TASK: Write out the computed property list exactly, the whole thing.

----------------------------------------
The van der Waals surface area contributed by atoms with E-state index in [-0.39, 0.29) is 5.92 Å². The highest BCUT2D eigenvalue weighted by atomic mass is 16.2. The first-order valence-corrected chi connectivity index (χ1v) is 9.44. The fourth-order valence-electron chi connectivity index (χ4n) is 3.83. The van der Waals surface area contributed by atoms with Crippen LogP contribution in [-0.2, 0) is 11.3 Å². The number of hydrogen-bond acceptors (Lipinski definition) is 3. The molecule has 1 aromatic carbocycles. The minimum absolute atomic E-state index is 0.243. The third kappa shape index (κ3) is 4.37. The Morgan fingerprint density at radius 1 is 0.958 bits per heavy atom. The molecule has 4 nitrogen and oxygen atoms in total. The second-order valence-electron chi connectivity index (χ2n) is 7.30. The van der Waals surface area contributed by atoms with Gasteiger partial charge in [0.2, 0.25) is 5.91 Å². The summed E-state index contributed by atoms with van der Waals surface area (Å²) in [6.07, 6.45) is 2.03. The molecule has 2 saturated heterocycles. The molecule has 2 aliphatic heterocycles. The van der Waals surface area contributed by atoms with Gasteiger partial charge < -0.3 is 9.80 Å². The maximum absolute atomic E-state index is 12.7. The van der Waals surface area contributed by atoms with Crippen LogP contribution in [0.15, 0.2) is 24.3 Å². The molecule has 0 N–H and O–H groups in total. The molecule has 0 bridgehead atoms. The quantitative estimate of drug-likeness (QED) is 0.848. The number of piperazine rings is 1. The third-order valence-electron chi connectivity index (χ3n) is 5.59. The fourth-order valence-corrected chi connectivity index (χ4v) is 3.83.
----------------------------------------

The van der Waals surface area contributed by atoms with E-state index in [-0.39, 0.29) is 5.92 Å². The highest BCUT2D eigenvalue weighted by atomic mass is 16.2. The first-order valence-corrected chi connectivity index (χ1v) is 9.44. The fourth-order valence-electron chi connectivity index (χ4n) is 3.83. The van der Waals surface area contributed by atoms with Crippen LogP contribution in [-0.2, 0) is 11.3 Å². The number of hydrogen-bond acceptors (Lipinski definition) is 3. The molecule has 1 aromatic carbocycles. The minimum absolute atomic E-state index is 0.243. The third kappa shape index (κ3) is 4.37. The Morgan fingerprint density at radius 1 is 0.958 bits per heavy atom. The molecule has 4 nitrogen and oxygen atoms in total. The second-order valence-electron chi connectivity index (χ2n) is 7.30. The van der Waals surface area contributed by atoms with Gasteiger partial charge in [0.2, 0.25) is 5.91 Å². The summed E-state index contributed by atoms with van der Waals surface area (Å²) in [6.07, 6.45) is 2.03. The molecule has 2 saturated heterocycles. The molecule has 2 aliphatic heterocycles. The van der Waals surface area contributed by atoms with Gasteiger partial charge < -0.3 is 9.80 Å². The maximum absolute atomic E-state index is 12.7. The van der Waals surface area contributed by atoms with Crippen LogP contribution in [0.15, 0.2) is 24.3 Å². The molecule has 0 N–H and O–H groups in total. The molecule has 0 bridgehead atoms. The quantitative estimate of drug-likeness (QED) is 0.848. The number of piperazine rings is 1. The third-order valence-electron chi connectivity index (χ3n) is 5.59. The fourth-order valence-corrected chi connectivity index (χ4v) is 3.83.